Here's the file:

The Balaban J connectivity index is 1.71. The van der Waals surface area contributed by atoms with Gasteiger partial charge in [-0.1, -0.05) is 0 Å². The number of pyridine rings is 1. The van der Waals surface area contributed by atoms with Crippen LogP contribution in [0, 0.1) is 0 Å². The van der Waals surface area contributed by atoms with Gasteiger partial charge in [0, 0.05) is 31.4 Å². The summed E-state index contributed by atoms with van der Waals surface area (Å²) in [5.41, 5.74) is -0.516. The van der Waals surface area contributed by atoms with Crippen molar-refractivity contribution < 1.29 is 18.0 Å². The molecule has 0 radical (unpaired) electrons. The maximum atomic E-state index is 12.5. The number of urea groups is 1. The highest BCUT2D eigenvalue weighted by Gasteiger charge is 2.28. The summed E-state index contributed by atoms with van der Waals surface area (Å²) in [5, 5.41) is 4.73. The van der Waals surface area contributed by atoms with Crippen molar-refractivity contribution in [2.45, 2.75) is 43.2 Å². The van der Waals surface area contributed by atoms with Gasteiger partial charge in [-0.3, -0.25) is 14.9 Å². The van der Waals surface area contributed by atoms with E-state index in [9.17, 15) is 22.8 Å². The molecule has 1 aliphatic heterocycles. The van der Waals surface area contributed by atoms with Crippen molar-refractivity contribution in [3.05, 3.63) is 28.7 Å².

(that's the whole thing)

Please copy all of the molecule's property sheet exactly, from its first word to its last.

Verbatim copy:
The Balaban J connectivity index is 1.71. The van der Waals surface area contributed by atoms with Gasteiger partial charge in [-0.1, -0.05) is 0 Å². The number of pyridine rings is 1. The van der Waals surface area contributed by atoms with Crippen LogP contribution in [0, 0.1) is 0 Å². The van der Waals surface area contributed by atoms with Gasteiger partial charge in [0, 0.05) is 31.4 Å². The summed E-state index contributed by atoms with van der Waals surface area (Å²) in [5.41, 5.74) is -0.516. The van der Waals surface area contributed by atoms with Crippen molar-refractivity contribution < 1.29 is 18.0 Å². The molecule has 0 radical (unpaired) electrons. The maximum atomic E-state index is 12.5. The number of urea groups is 1. The highest BCUT2D eigenvalue weighted by Gasteiger charge is 2.28. The summed E-state index contributed by atoms with van der Waals surface area (Å²) in [5, 5.41) is 4.73. The van der Waals surface area contributed by atoms with Crippen molar-refractivity contribution in [2.45, 2.75) is 43.2 Å². The van der Waals surface area contributed by atoms with Gasteiger partial charge in [-0.3, -0.25) is 14.9 Å². The van der Waals surface area contributed by atoms with E-state index in [9.17, 15) is 22.8 Å². The molecule has 1 aliphatic heterocycles. The van der Waals surface area contributed by atoms with Crippen molar-refractivity contribution in [3.05, 3.63) is 28.7 Å².